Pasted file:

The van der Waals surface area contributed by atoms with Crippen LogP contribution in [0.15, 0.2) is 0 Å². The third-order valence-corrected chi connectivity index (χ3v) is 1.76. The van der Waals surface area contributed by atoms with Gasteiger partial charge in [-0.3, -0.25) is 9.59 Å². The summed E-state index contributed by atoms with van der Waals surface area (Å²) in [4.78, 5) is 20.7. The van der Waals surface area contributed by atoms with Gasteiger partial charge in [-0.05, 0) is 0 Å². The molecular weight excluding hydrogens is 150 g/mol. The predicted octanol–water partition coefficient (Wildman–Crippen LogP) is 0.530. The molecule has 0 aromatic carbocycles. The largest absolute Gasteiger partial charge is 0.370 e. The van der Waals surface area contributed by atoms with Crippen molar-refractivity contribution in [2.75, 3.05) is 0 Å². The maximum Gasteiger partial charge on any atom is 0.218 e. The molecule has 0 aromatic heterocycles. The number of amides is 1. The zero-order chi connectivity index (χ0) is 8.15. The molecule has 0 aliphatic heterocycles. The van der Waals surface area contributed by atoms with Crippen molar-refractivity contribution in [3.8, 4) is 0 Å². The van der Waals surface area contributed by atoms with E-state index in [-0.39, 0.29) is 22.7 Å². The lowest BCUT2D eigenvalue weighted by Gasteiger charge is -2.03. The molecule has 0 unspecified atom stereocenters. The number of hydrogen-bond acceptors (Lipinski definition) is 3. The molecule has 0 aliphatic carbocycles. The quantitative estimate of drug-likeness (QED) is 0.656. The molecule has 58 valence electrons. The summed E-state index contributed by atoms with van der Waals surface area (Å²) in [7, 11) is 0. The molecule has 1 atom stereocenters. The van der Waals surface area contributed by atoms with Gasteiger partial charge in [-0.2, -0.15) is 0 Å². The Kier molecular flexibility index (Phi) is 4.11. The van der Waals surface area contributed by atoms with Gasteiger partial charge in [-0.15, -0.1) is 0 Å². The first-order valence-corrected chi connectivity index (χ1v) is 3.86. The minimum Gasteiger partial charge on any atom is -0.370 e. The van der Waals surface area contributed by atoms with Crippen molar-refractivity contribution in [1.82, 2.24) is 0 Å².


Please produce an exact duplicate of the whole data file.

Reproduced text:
The van der Waals surface area contributed by atoms with Crippen LogP contribution in [0.15, 0.2) is 0 Å². The third-order valence-corrected chi connectivity index (χ3v) is 1.76. The van der Waals surface area contributed by atoms with Gasteiger partial charge in [-0.3, -0.25) is 9.59 Å². The summed E-state index contributed by atoms with van der Waals surface area (Å²) in [4.78, 5) is 20.7. The van der Waals surface area contributed by atoms with Gasteiger partial charge in [-0.05, 0) is 0 Å². The molecular weight excluding hydrogens is 150 g/mol. The predicted octanol–water partition coefficient (Wildman–Crippen LogP) is 0.530. The molecule has 0 aromatic carbocycles. The largest absolute Gasteiger partial charge is 0.370 e. The van der Waals surface area contributed by atoms with Crippen molar-refractivity contribution in [2.75, 3.05) is 0 Å². The maximum Gasteiger partial charge on any atom is 0.218 e. The molecule has 0 aromatic heterocycles. The number of amides is 1. The zero-order chi connectivity index (χ0) is 8.15. The molecule has 0 aliphatic heterocycles. The van der Waals surface area contributed by atoms with Crippen molar-refractivity contribution in [3.8, 4) is 0 Å². The van der Waals surface area contributed by atoms with E-state index in [-0.39, 0.29) is 22.7 Å². The lowest BCUT2D eigenvalue weighted by Gasteiger charge is -2.03. The molecule has 0 unspecified atom stereocenters. The number of hydrogen-bond acceptors (Lipinski definition) is 3. The molecule has 0 aliphatic carbocycles. The quantitative estimate of drug-likeness (QED) is 0.656. The molecule has 58 valence electrons. The summed E-state index contributed by atoms with van der Waals surface area (Å²) in [7, 11) is 0. The molecule has 1 atom stereocenters. The van der Waals surface area contributed by atoms with Gasteiger partial charge in [-0.2, -0.15) is 0 Å². The Kier molecular flexibility index (Phi) is 4.11. The van der Waals surface area contributed by atoms with Gasteiger partial charge in [-0.15, -0.1) is 0 Å². The first-order valence-corrected chi connectivity index (χ1v) is 3.86. The minimum Gasteiger partial charge on any atom is -0.370 e. The van der Waals surface area contributed by atoms with Crippen molar-refractivity contribution in [1.82, 2.24) is 0 Å².